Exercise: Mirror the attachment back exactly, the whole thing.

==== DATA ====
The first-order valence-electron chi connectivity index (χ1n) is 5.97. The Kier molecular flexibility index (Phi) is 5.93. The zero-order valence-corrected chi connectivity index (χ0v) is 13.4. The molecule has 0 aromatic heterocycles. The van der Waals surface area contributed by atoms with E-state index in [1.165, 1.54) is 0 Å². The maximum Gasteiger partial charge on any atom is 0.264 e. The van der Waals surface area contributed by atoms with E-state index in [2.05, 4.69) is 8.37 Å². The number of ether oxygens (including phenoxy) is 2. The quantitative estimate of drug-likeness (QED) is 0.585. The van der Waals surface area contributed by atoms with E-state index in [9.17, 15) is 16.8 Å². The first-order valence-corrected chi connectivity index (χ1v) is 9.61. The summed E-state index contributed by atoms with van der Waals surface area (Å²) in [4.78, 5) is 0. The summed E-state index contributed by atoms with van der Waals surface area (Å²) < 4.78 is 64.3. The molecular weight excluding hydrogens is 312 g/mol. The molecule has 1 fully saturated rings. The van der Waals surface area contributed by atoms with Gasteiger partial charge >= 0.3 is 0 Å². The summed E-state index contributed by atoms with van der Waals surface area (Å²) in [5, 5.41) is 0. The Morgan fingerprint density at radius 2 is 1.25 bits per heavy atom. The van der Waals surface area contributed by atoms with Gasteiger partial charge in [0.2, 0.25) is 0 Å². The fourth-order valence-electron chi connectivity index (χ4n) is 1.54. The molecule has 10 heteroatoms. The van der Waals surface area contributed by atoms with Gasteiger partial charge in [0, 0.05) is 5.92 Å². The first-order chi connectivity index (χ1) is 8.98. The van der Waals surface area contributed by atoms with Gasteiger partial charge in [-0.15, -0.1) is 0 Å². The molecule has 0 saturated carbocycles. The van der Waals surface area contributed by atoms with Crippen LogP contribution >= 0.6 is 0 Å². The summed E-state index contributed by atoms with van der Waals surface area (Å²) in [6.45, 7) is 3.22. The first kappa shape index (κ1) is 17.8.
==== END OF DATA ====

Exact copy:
The first-order valence-electron chi connectivity index (χ1n) is 5.97. The Kier molecular flexibility index (Phi) is 5.93. The zero-order valence-corrected chi connectivity index (χ0v) is 13.4. The molecule has 0 aromatic heterocycles. The van der Waals surface area contributed by atoms with E-state index in [1.165, 1.54) is 0 Å². The maximum Gasteiger partial charge on any atom is 0.264 e. The van der Waals surface area contributed by atoms with E-state index in [2.05, 4.69) is 8.37 Å². The number of ether oxygens (including phenoxy) is 2. The quantitative estimate of drug-likeness (QED) is 0.585. The van der Waals surface area contributed by atoms with E-state index in [9.17, 15) is 16.8 Å². The first-order valence-corrected chi connectivity index (χ1v) is 9.61. The summed E-state index contributed by atoms with van der Waals surface area (Å²) in [4.78, 5) is 0. The summed E-state index contributed by atoms with van der Waals surface area (Å²) < 4.78 is 64.3. The molecular weight excluding hydrogens is 312 g/mol. The molecule has 1 fully saturated rings. The van der Waals surface area contributed by atoms with Gasteiger partial charge >= 0.3 is 0 Å². The summed E-state index contributed by atoms with van der Waals surface area (Å²) in [5, 5.41) is 0. The Morgan fingerprint density at radius 2 is 1.25 bits per heavy atom. The van der Waals surface area contributed by atoms with Gasteiger partial charge in [0.2, 0.25) is 0 Å². The fourth-order valence-electron chi connectivity index (χ4n) is 1.54. The molecule has 10 heteroatoms. The van der Waals surface area contributed by atoms with Gasteiger partial charge in [0, 0.05) is 5.92 Å². The first-order chi connectivity index (χ1) is 8.98. The van der Waals surface area contributed by atoms with Gasteiger partial charge in [-0.15, -0.1) is 0 Å². The molecule has 0 saturated carbocycles. The van der Waals surface area contributed by atoms with Crippen LogP contribution >= 0.6 is 0 Å². The summed E-state index contributed by atoms with van der Waals surface area (Å²) in [6.45, 7) is 3.22. The first kappa shape index (κ1) is 17.8.